by Mitch Kokai
Senior Political Analyst, John Locke Foundation
Ten years before the American Revolution, Charles Pratt, the chief justice of Common Pleas in Great Britain, took to the floor of the House of Lords to argue that members of the British Parliament “have no right to tax the Americans.”
Although the government had repealed the Stamp Act in March 1766, it immediately proposed the Declaratory Act, which insisted that Parliament had “full power and authority” to pass laws binding on the colonies. Pratt, also known as Lord Camden, saw a backhanded attempt to violate the “fundamental laws” of nature and of the English constitution by continuing to deny Americans representation in Parliament. At the heart of his argument was the political thought of one of Britain’s most celebrated philosophers: John Locke.
“So true are the words of that consummate reasoner and politician Mr. Locke,” Camden said. “I before have alluded to his book. I have again consulted him; and finding what he writes so applicable to the subject in hand, and so much in favor of my sentiments, I beg your lordships’ leave to read a little of this book.”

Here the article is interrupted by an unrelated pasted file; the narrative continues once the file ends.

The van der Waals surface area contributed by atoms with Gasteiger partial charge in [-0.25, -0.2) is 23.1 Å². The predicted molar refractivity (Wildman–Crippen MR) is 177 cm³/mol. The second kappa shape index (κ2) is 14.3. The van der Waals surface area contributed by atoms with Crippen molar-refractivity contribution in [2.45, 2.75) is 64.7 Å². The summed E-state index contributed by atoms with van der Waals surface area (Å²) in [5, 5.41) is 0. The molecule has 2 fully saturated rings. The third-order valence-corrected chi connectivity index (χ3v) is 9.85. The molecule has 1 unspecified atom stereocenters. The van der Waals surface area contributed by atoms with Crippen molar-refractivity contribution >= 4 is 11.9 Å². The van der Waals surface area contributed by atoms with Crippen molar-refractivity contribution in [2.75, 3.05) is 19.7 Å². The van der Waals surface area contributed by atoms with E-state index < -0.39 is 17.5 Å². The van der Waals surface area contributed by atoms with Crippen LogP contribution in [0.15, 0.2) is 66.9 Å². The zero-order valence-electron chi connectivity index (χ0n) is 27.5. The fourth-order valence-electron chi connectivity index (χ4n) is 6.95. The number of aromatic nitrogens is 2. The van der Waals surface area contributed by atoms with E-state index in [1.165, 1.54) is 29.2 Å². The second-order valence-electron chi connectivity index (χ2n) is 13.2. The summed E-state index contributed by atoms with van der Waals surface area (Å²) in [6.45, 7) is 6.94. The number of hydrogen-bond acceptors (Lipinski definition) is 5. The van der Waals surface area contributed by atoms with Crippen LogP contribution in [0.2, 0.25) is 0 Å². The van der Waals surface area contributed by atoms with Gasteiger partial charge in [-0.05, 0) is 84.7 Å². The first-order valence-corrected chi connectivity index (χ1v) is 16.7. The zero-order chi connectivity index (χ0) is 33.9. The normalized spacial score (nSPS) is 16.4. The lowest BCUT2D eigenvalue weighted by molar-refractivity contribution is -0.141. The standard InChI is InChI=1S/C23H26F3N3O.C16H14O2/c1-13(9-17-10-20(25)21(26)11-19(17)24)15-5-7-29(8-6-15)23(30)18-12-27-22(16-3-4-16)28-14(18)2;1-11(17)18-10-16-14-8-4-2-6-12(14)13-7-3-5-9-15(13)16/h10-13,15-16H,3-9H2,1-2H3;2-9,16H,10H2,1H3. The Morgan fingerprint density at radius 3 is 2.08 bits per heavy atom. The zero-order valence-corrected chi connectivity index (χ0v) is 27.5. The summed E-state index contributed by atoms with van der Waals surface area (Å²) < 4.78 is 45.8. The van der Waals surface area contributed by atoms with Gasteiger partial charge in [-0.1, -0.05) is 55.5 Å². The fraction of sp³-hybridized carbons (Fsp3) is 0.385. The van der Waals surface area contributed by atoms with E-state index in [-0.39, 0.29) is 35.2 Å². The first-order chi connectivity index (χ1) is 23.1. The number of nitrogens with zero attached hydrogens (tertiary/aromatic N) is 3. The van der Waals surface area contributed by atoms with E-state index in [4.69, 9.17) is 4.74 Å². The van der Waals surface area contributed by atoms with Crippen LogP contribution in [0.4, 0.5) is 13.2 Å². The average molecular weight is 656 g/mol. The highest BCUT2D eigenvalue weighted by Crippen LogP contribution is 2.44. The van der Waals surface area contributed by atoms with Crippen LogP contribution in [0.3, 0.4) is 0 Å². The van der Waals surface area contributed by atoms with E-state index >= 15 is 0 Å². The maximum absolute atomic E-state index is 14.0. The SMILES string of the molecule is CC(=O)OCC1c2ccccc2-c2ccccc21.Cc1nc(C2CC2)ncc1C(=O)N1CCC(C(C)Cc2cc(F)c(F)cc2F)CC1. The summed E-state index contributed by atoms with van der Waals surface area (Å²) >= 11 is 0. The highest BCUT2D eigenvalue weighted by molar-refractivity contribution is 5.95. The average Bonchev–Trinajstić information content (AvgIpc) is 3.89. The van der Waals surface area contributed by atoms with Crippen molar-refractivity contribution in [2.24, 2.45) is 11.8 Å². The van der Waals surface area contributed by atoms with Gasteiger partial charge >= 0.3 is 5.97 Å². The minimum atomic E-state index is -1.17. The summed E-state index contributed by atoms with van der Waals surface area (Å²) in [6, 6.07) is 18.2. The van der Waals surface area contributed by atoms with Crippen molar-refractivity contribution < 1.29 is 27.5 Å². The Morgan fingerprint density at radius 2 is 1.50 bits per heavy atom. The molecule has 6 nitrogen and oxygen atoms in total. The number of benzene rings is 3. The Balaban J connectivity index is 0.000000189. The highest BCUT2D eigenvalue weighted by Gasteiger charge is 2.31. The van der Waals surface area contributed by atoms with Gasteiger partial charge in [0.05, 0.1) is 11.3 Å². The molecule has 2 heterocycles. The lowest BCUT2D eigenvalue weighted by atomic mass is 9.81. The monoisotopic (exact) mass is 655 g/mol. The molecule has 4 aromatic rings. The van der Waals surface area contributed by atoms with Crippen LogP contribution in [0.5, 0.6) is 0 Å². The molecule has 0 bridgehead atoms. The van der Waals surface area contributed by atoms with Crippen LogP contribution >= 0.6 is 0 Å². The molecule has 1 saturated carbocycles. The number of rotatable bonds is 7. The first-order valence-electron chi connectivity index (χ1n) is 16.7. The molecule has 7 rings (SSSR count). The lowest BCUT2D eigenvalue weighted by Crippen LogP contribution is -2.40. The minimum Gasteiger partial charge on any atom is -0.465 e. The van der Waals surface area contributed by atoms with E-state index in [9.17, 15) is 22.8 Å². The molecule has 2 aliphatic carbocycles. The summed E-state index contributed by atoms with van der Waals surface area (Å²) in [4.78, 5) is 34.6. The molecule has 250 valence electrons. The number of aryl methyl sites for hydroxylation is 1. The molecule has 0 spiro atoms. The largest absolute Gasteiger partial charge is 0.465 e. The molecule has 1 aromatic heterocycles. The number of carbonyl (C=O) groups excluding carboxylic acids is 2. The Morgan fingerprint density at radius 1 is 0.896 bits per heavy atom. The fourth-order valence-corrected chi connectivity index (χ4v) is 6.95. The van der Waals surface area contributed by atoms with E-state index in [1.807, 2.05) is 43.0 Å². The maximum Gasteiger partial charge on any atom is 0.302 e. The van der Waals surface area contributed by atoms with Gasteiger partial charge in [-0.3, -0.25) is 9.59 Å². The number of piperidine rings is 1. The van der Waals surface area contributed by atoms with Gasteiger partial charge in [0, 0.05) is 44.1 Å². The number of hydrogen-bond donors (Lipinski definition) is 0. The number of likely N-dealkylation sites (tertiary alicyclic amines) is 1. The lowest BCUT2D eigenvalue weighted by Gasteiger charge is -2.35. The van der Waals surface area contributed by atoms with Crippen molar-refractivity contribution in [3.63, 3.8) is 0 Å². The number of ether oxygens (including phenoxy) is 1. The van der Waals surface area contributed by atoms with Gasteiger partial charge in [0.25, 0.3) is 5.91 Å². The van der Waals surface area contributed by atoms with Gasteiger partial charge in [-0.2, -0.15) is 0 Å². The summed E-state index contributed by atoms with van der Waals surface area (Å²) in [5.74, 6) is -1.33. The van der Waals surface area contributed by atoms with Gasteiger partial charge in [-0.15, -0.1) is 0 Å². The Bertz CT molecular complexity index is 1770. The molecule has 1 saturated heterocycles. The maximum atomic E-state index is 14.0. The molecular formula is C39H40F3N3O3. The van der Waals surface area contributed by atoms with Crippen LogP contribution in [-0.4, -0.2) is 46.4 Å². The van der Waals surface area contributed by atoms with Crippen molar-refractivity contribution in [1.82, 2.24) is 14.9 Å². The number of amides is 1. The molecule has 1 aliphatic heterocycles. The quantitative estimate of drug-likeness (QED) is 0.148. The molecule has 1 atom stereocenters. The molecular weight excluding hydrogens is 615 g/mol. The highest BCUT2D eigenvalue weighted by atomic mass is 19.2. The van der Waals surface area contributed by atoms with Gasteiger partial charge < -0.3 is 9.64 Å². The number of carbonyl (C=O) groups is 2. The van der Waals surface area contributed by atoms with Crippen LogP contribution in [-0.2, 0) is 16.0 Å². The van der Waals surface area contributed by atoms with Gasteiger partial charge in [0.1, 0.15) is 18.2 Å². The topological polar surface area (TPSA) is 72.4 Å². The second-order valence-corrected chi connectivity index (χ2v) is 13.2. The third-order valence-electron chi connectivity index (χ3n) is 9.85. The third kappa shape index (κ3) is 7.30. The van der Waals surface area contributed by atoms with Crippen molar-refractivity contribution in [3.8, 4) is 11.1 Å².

The book in question was Locke’s Two Treatises of Government (1689), the political tract that demolished the case for absolute monarchy and helped to set colonial hearts on fire. Indeed, the American Revolution was a Lockean Revolution: The Americans declared, for the first time, that a nation was coming into existence based upon a belief in human equality, freedom, and universal rights. Upon this foundation alone could government by consent be sustained. Wrote Locke: “The supreme power cannot take from any man, any part of his property, without his own consent.” …
… The American revolutionaries found in this English theorist a political-theological ally. Governments preserve their legitimacy only by fulfilling the purpose for which they were instituted: the protection of our God-given rights and freedoms.